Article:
More About Site of the Salem Courthouse in 1692

The Court of Oyer and Terminer (“to hear and determine”) was created by Governor William Phips in May of 1692. The court consisted of Chief Justice William Stoughton, plus nine successful merchants, landowners, and politicians of the day. They were: Jonathan Corwin, Bartholomew Gedney, John Hathorne, John Richards, Nathaniel Saltonstall, Peter Sargeant, Samuel Sewall, and Wait Winthrop.

 

The court convened here for the trials of Bridget Bishop (June 2); Sarah Good, Susannah Martin, Rebecca Nurse, Elizabeth How, and Sarah Wildes (around June 28); Martha Carrier, John and Elizabeth Proctor, John Willard, George Jacobs, and George Burroughs (August 2-5); Martha Corey, Mary Easty, Ann Parker, Mary Parker, Ann Pudeator, Dorcas Hoar, and Mary Bradbury (week of September 2); and Wilmott Redd, Samuel Wardwell, and Margaret Scott (September 13). Nineteen were convicted and executed by hanging. Giles Corey was also questioned here but refused to stand trial and was pressed to death.

 

No more executions took place after September 22. The Court of Oyer and Terminer was dissolved by Governor Phips and replaced by a Superior Court in December of 1692. Additional trials were held in the Salem Courthouse in 1693, as more than 50 accused were still languishing in jail. Twenty-six cases were dismissed without charges. Of the remaining, three were found guilty ­— Sarah Wardwell (widow of Samuel Wardwell, executed in September), Betty Johnson, and Mary Post — and the rest were found not guilty. In the end, the three convicted women were reprieved by Phips, which greatly angered Chief Justice William Stoughton. He would have liked to see them hang.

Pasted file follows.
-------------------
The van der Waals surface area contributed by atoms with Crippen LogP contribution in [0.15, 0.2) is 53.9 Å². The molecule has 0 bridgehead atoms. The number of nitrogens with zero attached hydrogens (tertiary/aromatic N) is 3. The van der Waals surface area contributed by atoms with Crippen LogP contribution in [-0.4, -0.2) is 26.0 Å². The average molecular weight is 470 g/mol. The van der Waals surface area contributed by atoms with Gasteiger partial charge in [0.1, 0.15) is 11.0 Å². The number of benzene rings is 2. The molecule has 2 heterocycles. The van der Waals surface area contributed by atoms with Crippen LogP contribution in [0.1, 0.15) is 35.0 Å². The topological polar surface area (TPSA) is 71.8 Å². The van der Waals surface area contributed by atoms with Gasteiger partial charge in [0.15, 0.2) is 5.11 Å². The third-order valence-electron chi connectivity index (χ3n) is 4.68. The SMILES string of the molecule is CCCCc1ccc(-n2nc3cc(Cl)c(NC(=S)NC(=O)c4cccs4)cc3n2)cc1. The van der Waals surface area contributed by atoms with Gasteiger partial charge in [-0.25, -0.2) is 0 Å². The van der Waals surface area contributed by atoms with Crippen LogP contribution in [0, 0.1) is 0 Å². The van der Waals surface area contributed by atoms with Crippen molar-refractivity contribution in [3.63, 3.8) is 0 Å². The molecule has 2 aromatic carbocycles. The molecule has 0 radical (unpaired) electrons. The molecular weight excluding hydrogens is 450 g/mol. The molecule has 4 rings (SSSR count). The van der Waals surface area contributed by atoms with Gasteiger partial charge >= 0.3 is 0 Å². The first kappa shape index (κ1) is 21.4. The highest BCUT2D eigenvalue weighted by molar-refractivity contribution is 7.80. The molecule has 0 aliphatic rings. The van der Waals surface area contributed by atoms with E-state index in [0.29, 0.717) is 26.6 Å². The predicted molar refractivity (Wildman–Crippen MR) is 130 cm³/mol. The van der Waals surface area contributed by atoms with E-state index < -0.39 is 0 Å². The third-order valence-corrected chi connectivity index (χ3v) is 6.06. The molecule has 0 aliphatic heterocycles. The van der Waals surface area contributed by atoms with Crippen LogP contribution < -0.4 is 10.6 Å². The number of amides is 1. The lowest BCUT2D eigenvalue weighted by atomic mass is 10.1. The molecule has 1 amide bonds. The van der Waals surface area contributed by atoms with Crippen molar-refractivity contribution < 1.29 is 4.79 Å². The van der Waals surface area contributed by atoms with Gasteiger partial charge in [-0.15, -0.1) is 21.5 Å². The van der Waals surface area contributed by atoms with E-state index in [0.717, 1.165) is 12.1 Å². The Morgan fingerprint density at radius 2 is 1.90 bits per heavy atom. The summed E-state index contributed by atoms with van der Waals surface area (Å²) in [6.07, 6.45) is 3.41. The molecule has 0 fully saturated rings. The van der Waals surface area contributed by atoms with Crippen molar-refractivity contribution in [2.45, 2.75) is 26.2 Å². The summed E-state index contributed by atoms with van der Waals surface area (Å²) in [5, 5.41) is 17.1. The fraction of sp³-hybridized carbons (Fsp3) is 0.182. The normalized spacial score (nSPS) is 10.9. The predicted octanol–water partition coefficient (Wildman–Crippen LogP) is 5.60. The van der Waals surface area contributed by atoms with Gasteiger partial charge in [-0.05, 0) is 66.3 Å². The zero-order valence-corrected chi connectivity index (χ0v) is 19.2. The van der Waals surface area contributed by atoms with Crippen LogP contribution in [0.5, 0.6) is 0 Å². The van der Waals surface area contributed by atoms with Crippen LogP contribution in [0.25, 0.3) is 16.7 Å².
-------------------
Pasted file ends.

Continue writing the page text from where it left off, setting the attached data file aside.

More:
Additional note: The building where the witch trials occurred was the second Town House erected in Salem, located in the middle of Washington Street from 1677 until 1740. A third Town House was built about 1720, next to and west of the First Church on Essex Street. According to Salem historian Joseph Felt, “Credible tradition relates that the building connected with such prominent events stood over twenty years after its successor was erected. The lower part of it served for a school, while the floor of the old court above was mostly taken up, except where the seats of the judges and juries were located. Here the boys would sometimes collect before master came, and play over the scene, once acted there in dread reality, of trying witches.”

 

There is a marker on the outside of the Masonic Temple building at 70 Washington Street (on the west side of the street), noting the location of the Courthouse in 1692.